Back in a previous century — when I was a doctoral student and aspiring academic — I met some interesting researchers who were then trying to contradict (or at least temper) some of the wild claims made about the first mover advantage. Anyone knows the computer industry knows that IBM didn’t invent the mainframe, Sun the workstation or Apple† the PC, but all nonetheless became market leaders. About the only example of a long-term success as a first mover was DEC, and that probably had more to do with Ken Olsen than first mover advantage per se.
It turns out the story is similar in mobile computing devices (aka smartphones), as I’ve shown in my research. Motorola invented the handheld cellphone and now they’re owned by a hosted software company. Symbian invented the smartphone category but are now defunct. Apple was a latecomer to smartphones but transformed the category and now makes most of the profits.
Among the academics I met in the 1990s trying to debunk the first mover fable were Peter Golder, Marvin Lieberman and Steven Schnaars. It took a certain amount courage to go against the conventional wisdom, although there were also handsome rewards — for each, their most-cited work (the coin of our academic realm) was that challenging first mover advantage.
Like me, Schnaars has been interested in the historical view of innovation. I was thus not completely surprised to discover this week his 2004 paper on the history of forecasting the computer industry, written with one of his CUNY doctoral students. Here is the official citation and abstract of the paper:
Technology in Society
Volume 26, Issue 1, January 2004, Pages 1–16
Predicting the market evolution of computers: was the revolution really unforeseen
Steven P. Schnaars, Sergio Carvalho
This is a study of how people viewed the future prospects for computers from their inception in the mid-1940s to their establishment as an unequivocal market success in 1964. Based on a reading of the published record it compares two hypotheses, one that holds that no one foresaw the tremendous potential of computers—an error of under guessing—the other that holds that most market forecasts are far too optimistic, a error of over guessing. It concludes that only before 1950 did experts fail to foresee the ways in which computers would change our lives. After that date, expectations soared saved only by the fact the sales likewise soared.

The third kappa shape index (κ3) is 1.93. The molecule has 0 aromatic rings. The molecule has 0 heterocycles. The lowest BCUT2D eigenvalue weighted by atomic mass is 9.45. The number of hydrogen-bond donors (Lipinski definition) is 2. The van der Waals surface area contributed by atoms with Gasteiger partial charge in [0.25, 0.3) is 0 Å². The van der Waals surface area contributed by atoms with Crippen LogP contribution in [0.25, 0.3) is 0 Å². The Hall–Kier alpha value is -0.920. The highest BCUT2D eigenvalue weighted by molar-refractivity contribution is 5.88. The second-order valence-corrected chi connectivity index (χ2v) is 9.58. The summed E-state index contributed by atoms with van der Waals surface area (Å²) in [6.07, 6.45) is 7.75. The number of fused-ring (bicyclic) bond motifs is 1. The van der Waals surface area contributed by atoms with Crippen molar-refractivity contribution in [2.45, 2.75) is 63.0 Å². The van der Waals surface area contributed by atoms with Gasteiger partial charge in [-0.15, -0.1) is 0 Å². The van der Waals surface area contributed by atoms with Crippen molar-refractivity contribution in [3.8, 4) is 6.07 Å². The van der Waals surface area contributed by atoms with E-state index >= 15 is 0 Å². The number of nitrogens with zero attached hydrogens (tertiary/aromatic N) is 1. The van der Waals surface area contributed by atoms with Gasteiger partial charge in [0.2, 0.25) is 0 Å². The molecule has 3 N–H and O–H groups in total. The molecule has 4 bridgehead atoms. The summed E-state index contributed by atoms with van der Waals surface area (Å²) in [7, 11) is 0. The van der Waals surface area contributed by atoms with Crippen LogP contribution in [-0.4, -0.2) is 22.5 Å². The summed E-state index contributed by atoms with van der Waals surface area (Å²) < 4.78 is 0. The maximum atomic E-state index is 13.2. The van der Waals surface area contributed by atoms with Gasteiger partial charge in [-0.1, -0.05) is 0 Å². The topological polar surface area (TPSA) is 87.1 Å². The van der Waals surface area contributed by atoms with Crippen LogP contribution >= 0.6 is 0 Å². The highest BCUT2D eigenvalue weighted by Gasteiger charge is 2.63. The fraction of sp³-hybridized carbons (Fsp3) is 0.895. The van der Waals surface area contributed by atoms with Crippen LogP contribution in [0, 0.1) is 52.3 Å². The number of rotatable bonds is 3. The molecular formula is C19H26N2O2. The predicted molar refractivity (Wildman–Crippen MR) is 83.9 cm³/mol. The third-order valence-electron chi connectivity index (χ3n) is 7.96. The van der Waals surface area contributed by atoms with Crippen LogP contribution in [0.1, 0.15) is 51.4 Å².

Computers; Forecasting; Prediction; Market evolution
(If you don't have access to academic journals, Google Scholar will help you find an unofficial copy).
In examining expectations of the future of computing from the 1940s until 1964 (the IBM S/360), Schnaars and Carvalho identify three phases (see Figure 1): a pessimistic phase (the 40s), a wildly optimistic phase (the 50s) and then a realistic phase (1958 onward).
The first and last paragraph of this nicely written article sum up the story:
In 1943, just before the creation of ENIAC (Electronic Numerical Integrator and Computer), considered by most experts to be the world’s first general purpose, digital computer, Thomas Watson Senior, Chairman of the IBM corporation, was quoted as saying: ‘I think there is a world market for about five computers.’
In closing, the Thomas Watson Sr quote with which this paper started has served to provide a misleading vision of how experts viewed the future of computers. His son Thomas Watson Jr. did much better, albeit 20 years later when he said: ‘there doesn’t seem to be any real limit to the growth of the computer indus- try’ . In the more than 30 years that have passed since he made that prescient statement, the computer industry has soared.
One point they make obliquely: wildly optimistic forecasts are crazy for most product categories, but once in a while they’re true. AT&T wildly overestimated the demand for PicturePhone (remember the movie 2001?) and wildly underestimated the demand for cellphones — but that’s a story for another day.
† NB: If you want to measure PC success by market share rather than profitability, substitute HP for Apple — but the point is the same.